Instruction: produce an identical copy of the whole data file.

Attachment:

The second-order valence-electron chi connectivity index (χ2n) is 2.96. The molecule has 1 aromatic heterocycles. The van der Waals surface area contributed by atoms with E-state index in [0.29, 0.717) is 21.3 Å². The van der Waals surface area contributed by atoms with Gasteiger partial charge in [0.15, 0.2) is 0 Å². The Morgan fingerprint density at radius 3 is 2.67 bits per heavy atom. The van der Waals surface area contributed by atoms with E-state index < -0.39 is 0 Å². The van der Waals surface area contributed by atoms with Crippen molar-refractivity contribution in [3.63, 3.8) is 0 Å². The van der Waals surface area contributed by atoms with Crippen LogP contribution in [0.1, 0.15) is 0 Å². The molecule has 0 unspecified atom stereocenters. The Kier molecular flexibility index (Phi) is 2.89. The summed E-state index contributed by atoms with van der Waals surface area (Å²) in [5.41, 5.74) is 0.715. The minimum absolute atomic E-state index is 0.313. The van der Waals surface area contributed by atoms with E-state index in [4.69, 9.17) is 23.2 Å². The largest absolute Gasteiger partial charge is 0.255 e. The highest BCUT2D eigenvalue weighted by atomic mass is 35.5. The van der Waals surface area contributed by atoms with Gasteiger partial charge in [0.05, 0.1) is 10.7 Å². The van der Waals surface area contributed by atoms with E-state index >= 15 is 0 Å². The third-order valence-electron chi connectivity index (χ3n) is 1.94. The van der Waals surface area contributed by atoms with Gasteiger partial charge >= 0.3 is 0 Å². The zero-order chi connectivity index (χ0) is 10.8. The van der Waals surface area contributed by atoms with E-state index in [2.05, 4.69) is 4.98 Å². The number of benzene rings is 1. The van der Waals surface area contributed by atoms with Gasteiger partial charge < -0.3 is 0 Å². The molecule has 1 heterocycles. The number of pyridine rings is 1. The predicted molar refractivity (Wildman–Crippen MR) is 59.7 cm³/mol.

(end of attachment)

The second-order valence-electron chi connectivity index (χ2n) is 2.96. The molecule has 1 aromatic heterocycles. The van der Waals surface area contributed by atoms with E-state index in [0.29, 0.717) is 21.3 Å². The van der Waals surface area contributed by atoms with Gasteiger partial charge in [0.15, 0.2) is 0 Å². The Morgan fingerprint density at radius 3 is 2.67 bits per heavy atom. The van der Waals surface area contributed by atoms with E-state index < -0.39 is 0 Å². The van der Waals surface area contributed by atoms with Crippen molar-refractivity contribution in [3.63, 3.8) is 0 Å². The van der Waals surface area contributed by atoms with Crippen LogP contribution in [0.1, 0.15) is 0 Å². The molecule has 0 unspecified atom stereocenters. The Kier molecular flexibility index (Phi) is 2.89. The summed E-state index contributed by atoms with van der Waals surface area (Å²) in [5.41, 5.74) is 0.715. The minimum absolute atomic E-state index is 0.313. The van der Waals surface area contributed by atoms with E-state index in [4.69, 9.17) is 23.2 Å². The largest absolute Gasteiger partial charge is 0.255 e. The highest BCUT2D eigenvalue weighted by atomic mass is 35.5. The van der Waals surface area contributed by atoms with Gasteiger partial charge in [0.05, 0.1) is 10.7 Å². The van der Waals surface area contributed by atoms with E-state index >= 15 is 0 Å². The third-order valence-electron chi connectivity index (χ3n) is 1.94. The van der Waals surface area contributed by atoms with Gasteiger partial charge >= 0.3 is 0 Å². The zero-order chi connectivity index (χ0) is 10.8. The van der Waals surface area contributed by atoms with E-state index in [2.05, 4.69) is 4.98 Å². The number of benzene rings is 1. The van der Waals surface area contributed by atoms with Gasteiger partial charge < -0.3 is 0 Å². The molecule has 1 heterocycles. The number of pyridine rings is 1. The predicted molar refractivity (Wildman–Crippen MR) is 59.7 cm³/mol.